Encouragingly, women across Africa are increasingly vocal about both their status in and contribution to society. More of them are assuming leadership roles in politics, government, business and civil society. More men are also willing to speak out in solidarity with women, to insist upon women’s full participation at all levels of decision making, and to campaign for equal treatment of women under the law, in public life, in business, and as agents of economic change.
What is clear is that gender equality and reaching the full potential will not be achieved by a one-day-a-year celebration.
- Six suspects in Kenya's post-election violence have been summoned to appear before the ICC on April 7, a move that could destabilize the country's coalition cabinet which is divided over the issue. Opinion polls show that many Kenyans want the trials to be held at the Hague while many members of Kenya's coalition cabinet want the country to pull out of ICC.
- Despite its historic referendum for southern independence, Sudan’s oil producing regions continue to experience violence just four months before the region is to become independent, thus raising fears of instability for the south and the contested Abyei border region.
- Now only weeks away from Nigeria’s 2011 elections, campaigning and its accompanying violence are in full swing. Surveillance and intelligence units have been deployed to beef up security waves of bomb blasts and continued ethnic and religious violence. Anxiety and tensions are mounting as people are full of hope that upcoming elections will boost efforts toward reform and reducing corruption.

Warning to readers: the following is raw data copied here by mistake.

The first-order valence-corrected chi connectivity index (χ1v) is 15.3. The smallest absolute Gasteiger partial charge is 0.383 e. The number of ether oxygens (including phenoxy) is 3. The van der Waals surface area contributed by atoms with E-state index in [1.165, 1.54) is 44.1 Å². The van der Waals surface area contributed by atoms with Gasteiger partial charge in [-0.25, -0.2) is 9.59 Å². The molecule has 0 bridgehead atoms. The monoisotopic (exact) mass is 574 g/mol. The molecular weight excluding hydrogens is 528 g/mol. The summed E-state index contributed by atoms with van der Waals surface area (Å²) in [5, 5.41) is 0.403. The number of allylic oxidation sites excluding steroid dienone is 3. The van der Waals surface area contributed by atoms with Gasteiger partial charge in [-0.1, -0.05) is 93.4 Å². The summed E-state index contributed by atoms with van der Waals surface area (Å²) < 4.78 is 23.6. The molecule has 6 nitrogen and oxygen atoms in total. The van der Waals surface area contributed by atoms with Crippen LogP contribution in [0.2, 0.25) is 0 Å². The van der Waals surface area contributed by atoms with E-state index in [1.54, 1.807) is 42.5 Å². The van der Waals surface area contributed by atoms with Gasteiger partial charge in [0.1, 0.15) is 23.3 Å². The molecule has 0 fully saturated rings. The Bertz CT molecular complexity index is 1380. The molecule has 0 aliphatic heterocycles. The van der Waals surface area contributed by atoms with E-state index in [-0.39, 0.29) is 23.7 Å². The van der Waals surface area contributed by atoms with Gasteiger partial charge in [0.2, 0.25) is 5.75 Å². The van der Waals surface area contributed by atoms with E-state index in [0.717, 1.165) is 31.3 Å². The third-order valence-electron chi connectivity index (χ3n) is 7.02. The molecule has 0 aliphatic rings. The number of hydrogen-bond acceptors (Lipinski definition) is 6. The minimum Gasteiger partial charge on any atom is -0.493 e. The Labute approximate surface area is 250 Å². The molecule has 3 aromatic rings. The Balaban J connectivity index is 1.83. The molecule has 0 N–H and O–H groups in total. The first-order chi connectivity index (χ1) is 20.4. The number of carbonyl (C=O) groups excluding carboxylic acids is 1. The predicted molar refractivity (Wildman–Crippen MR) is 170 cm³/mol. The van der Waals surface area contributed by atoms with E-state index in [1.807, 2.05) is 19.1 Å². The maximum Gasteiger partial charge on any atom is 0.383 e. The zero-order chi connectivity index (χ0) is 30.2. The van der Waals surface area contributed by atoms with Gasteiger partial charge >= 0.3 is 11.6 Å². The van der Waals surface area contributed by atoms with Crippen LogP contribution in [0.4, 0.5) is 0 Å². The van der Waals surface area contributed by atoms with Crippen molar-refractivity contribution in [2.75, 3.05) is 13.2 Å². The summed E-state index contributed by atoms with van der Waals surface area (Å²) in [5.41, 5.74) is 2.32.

- Analysts warn that there is a real threat of return to open civil war in Cote d'Ivoire, driven primarily by the failure of former President Laurent Gbagbo to admit electoral defeat. Despite broad international consensus on the election results, the presence of UN peacekeeping forces, and active mediation efforts, there is no consensus on what measures would actually help.
- In the face of relentless international pressure, Libya’s war intensifies as Gadhafi stuck to his assertion that youths misled and drugged by al Qaeda were to blame for the spiraling civil war in Libya MEP Ioannis Kasoulides warns that there is a real risk of prolonged civil war if Gaddafi succeeds in resisting his country's revolution.